NAIROBI, July 27 (Reuters) - Burundi’s economy is expected to grow 2% this year after contracting 1% in 2020 when the impact of the pandemic affected sectors including transport and hospitality, the International Monetary Fund said on Tuesday.
At the same time, the fund said it had reached an agreement on economic and structural policies with Burundi, paving the way for the release of about $78 million under the IMF’s Rapid Credit Facility to help mitigate the impact of coronavirus.
“The economy is expected to rebound mildly in 2021 ... supported by stronger activities in the secondary and tertiary sectors as supply chain issues wane,” the IMF said in a statement.
“Risks to the macroeconomic outlook are tilted to the downside, including the risks of a longer second wave of COVID-19.”
Burundi has reported 6,573 confirmed COVID-19 cases and eight deaths, according to a Reuters tally. - Reuters (Reporting by George Obulutsa; Editing by Mike Harrison)
Scores of Tanzanian motorists are crossing into Zambia daily to buy fuel because the commodity is cheap in Zambia than in that country. The demand for fuel at Nakonde by Tanzanian motorists is putting pressure on the three available filling stations in the border town.
The latest fuel adjustments in Tanzania effected on July 1, 2021 have further left Tanzanian motorists with no option but to seek for cheaper fuel in Zambia.
Speaking to the Zambia News and Information Services (ZANIS ) in Nakonde today, Muchinga Province Permanent Secretary, Davison Mulenga said the continued demand for fuel by motorists from the neighboring Tanzania is putting more pressure on the local dealers of fuel.
Captain Mulenga says Zambia has the cheapest fuel in the region and this why motorists from the neighboring countries are now flocking in to buy the commodity.
He says that people from Tanzania are the ones flooding filling stations to buy fuel saying the scenario is the same in Isoka and Chinsali.
“Fuel here in Zambia is now cheap and because of this, we have recorded increase in demand for the commodity from people coming from across the border in Tanzania.
And Nakonde District Commissioner, Field Simwinga says it is for the first time in over 10 years that Tanzanian motorists are crossing into Zambia to buy fuel.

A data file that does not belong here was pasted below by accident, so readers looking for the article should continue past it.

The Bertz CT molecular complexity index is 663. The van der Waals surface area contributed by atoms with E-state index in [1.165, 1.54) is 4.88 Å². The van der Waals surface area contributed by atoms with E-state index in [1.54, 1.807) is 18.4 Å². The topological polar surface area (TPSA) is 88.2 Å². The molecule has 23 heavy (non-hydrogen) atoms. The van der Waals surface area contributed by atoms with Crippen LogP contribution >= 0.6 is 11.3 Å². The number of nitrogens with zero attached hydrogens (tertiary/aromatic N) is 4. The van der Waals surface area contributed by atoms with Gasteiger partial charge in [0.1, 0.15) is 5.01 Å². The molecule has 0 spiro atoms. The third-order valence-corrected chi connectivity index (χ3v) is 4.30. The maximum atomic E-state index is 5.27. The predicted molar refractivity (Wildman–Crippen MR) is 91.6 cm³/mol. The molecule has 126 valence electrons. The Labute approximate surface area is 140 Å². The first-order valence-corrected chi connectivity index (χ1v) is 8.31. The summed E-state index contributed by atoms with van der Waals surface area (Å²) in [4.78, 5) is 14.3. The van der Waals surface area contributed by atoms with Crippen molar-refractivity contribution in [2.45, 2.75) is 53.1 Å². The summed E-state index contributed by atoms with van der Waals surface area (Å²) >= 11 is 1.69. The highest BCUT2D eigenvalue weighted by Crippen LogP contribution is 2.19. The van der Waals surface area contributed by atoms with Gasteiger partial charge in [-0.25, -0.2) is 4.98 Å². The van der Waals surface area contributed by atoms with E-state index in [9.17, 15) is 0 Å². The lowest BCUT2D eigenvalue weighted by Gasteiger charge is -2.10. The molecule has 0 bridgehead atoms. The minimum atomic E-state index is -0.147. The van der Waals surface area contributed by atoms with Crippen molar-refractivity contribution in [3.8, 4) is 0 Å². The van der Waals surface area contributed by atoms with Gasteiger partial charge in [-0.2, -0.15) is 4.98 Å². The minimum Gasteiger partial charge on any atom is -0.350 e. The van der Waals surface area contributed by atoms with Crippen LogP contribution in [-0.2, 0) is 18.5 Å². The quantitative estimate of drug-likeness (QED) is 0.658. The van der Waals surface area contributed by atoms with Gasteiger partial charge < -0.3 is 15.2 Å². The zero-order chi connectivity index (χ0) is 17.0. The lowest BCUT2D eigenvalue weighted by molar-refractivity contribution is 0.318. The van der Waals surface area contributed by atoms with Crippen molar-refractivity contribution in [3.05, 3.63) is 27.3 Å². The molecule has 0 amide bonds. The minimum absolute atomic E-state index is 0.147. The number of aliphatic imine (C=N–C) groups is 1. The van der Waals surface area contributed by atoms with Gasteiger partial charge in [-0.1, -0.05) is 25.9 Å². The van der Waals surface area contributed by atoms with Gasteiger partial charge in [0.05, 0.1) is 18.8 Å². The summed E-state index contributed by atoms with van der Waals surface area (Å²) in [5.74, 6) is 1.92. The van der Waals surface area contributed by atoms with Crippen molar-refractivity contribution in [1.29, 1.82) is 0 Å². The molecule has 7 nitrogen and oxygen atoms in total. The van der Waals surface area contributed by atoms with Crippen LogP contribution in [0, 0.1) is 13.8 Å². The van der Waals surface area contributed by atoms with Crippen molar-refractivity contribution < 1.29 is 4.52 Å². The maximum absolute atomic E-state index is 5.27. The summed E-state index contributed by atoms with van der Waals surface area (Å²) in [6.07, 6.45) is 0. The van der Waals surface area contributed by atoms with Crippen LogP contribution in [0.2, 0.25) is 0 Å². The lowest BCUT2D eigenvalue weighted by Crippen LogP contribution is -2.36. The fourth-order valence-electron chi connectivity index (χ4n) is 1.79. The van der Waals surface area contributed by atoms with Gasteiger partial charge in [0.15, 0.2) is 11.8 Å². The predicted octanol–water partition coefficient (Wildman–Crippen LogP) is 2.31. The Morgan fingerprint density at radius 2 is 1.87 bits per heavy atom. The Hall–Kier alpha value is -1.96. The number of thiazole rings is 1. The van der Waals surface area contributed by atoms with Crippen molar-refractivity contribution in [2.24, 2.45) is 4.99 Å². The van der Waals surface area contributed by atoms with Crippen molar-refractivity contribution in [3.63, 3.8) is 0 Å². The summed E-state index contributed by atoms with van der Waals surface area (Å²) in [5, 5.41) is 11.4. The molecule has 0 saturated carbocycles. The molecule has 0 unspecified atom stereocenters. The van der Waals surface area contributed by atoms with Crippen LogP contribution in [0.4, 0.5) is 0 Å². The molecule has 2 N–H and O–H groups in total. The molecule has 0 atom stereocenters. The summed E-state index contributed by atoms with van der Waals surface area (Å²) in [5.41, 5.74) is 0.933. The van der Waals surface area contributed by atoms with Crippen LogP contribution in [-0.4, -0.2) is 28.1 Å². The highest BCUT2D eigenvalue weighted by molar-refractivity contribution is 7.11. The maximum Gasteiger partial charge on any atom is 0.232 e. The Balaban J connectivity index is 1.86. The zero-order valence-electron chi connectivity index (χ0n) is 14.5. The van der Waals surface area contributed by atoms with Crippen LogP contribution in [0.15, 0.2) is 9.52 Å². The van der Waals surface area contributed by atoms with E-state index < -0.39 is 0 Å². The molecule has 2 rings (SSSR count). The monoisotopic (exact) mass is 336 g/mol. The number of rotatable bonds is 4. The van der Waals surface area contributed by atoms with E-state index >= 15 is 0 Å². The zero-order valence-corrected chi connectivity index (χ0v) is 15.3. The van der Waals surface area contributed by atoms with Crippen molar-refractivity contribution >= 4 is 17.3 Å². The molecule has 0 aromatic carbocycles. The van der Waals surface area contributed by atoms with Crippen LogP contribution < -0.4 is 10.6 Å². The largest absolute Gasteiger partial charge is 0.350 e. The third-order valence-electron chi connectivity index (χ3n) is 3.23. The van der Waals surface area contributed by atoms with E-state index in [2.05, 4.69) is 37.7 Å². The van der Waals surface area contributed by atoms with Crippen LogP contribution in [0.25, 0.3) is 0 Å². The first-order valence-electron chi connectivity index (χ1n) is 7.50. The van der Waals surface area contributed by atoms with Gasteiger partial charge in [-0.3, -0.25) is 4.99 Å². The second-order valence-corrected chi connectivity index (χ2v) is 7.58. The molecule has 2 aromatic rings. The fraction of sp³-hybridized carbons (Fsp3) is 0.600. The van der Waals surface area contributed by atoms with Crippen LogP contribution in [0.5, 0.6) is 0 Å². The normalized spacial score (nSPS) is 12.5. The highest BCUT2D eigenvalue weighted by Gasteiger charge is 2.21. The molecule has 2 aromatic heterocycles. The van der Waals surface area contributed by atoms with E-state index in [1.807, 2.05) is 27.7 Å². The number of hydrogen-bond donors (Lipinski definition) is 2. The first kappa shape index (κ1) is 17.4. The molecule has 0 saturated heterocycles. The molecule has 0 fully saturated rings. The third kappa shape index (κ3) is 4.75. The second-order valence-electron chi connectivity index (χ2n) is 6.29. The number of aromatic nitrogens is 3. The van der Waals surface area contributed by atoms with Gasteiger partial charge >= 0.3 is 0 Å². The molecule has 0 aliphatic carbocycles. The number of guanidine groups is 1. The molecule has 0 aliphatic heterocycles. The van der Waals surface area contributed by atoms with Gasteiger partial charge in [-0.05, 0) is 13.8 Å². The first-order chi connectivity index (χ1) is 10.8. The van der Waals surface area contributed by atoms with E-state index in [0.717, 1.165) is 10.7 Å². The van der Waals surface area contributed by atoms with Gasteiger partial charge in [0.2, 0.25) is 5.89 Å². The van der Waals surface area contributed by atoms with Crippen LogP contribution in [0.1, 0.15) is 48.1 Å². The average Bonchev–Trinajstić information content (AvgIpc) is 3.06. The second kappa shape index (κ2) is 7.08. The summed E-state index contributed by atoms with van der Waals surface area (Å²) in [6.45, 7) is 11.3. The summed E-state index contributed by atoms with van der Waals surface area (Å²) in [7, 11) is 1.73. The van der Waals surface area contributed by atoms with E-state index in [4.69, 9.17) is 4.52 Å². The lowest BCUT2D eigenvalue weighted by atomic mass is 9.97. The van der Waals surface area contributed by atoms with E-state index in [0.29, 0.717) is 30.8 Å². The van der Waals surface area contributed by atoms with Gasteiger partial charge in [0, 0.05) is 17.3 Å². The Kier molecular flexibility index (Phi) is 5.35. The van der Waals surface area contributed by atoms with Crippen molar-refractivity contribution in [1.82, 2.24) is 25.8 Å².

Mr Simwinga says the demand for fuel is very high at Nakonde because of the huge demand from the neighboring countries where fuel is now expensive.
And Provincial Coordinator for Zambia Micro and Small Graders Foundation Cooperative, Josephat Chitimbwa, says the demand for fuel from motorists from Tanzania is good for the people of Zambia especially those at Nakonde.
Mr Chitimbwa told ZANIS in an interview that the change in the scenario where Tanzanian motorists are flocking into Zambia to buy fuel using the Zambian Kwacha means more money in circulation.
Mr Chitimbwa says even Malawian nationals are flocking into Zambia to buy cheap fuel.
One of the Tanzanian mini bus driver, Masud Shupa found buying at a local filling station in Nakonde said they are crossing into Zambia daily to buy fuel because the commodity is cheap in Zambia than in their country.
Shupa said as people in business, they are not making profit if they buy fuel in their country, Tanzania.
“We are crossing into Zambia daily to buy fuel because the commodity is cheap here. We are in business and for us to make a profit, we need to buy cheap fuel and we can only access cheap fuel here in Zambia, ” said Shupa.
Tanzania has seen an increase in fuel costs in the past 12 months due to a rise in global demand and increasing local taxes and levies.
Dar es Salaam motorists are currently paying Sh 2,405 per litre of petrol, equivalent to K 25.25 Zambian Kwacha.
The latest adjustments in fuel in Tanzania were effected on July 1, 2021 as the government seeks to collect Sh100 as fuel levy in line with the Sh36.68 trillion-budget for the financial year 2021/22. - Lusakatimes.com
DAR ES SALAAM, July 17 (Xinhua) -- Preparations for a new master development plan aimed at improving and modernizing Tanzania's congested commercial capital of Dar es Salaam has been completed, a senior official said Saturday.
William Lukuvi, the minister for Lands, Housing and Human Settlements Development, said the new master plan will replace the outdated version of 1979.
Speaking at a meeting with Dar es Salaam regional leaders and senior land officers, Lukuvi said the commercial capital is congested and there is no space for construction of structures, including residential houses.
The new master plan will help to improve residential areas by construction of high-rise buildings, said the minister.
He said the National Microfinance Bank in collaboration with the Ministry of Lands will release loans to the residents in the commercial capital for carrying out land surveys for construction of residential houses, noting the new master plan also addresses the issue of land conflicts that have occurred in some parts of the city.
Lukuvi also directed the Dar es Salaam regional commissioner Amos Makalla to set a date for the launch of the new master plan.
Dar es Salaam is the most populous city in Tanzania, with a population of around 6 million. - Xinhua
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